Gloucestershire driver who sped up to get away from police admits killing cyclist

Admits dangerous driving and driving without insurance

A 36-year-old driver from Gloucestershire has admitted killing a cyclist after speeding up to try and get away from police officers who were following him because he had no insurance.

Joseph Marchant was killed on 27 October this year in Bisley Road, Stroud, with his bike dragged under the Saab car driven by Daryl Ackland, reports Gloucestershire Live.

Police arrested Ackland, from Stroud, following a search which also involved dog handlers. Three other people were also arrested but were subsequently released without charge.

Appearing at Gloucester Crown Court via videolink from Hewell Prison near Redditch, Ackland pleaded guilty to causing the death of Mr Marchant by dangerous driving, and also admitted driving without insurance.

Officers had begun to follow him because they believed he was uninsured, and recorded dashcam footage of his driving, but not the fatal crash itself.

The police collision investigator is still compiling a report on the incident, and Judge Michael Cullum, who has ordered it to be completed by 30 December, said its findings would determine the sentence Ackland would receive.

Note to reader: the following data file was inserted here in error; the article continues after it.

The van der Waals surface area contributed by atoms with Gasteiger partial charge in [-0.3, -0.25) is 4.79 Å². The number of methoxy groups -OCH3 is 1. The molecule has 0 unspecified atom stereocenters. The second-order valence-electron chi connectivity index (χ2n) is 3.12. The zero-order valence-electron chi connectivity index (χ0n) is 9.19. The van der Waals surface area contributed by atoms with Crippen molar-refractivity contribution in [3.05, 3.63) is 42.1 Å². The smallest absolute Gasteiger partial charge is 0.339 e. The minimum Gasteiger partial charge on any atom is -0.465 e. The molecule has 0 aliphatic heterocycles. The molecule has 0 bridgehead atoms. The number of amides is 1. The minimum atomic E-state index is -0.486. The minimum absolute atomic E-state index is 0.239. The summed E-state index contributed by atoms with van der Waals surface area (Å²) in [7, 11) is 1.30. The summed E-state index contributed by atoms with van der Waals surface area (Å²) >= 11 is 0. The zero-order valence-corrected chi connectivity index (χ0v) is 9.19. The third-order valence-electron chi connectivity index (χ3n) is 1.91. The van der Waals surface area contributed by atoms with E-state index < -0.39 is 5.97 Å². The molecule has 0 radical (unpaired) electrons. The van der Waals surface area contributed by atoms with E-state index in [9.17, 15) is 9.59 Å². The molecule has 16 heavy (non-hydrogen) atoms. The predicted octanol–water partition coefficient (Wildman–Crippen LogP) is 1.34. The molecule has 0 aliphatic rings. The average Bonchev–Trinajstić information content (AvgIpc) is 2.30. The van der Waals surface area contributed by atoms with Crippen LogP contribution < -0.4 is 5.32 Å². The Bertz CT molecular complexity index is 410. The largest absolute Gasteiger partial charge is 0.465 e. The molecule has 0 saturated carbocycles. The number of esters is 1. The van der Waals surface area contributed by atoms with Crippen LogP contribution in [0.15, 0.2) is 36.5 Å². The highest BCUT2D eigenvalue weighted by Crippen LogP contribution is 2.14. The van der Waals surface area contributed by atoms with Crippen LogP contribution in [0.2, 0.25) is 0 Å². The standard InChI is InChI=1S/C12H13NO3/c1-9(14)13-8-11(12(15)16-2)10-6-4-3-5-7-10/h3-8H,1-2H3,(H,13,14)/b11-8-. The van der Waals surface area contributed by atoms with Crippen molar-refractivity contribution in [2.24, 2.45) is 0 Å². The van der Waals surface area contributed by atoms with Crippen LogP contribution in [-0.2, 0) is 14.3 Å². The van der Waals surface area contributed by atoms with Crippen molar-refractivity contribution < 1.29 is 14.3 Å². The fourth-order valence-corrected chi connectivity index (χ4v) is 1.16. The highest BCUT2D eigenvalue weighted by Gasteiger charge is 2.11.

If the report determines he was travelling at a “greatly excessive” speed, the judge said that the starting point for the sentence would be five years in jail; if below that, the starting point would be three years.

Speaking in defence of Ackland, Claire Buckley said: "His basis of plea is that he accepts he was going in excess of the limit and that was dangerous because the roads were narrow and he should not have been travelling at that speed.

“He does not accept he was travelling at a greatly excessive speed.

"The dashcam evidence will probably assist on whether the speed was greatly excessive."

Ackland has been remanded in custody until at least 9 January.

Simon has been news editor at road.cc since 2009, reporting on 10 editions and counting of pro cycling’s biggest races such as the Tour de France, stories on issues including infrastructure and campaigning, and interviewing some of the biggest names in cycling. A law and languages graduate, published translator and former retail analyst, his background has proved invaluable in reporting on issues as diverse as cycling-related court cases, anti-doping investigations, and the bike industry. He splits his time between London and Cambridge, and loves taking his miniature schnauzer Elodie on adventures in the basket of her Elephant Bike.

Latest Comments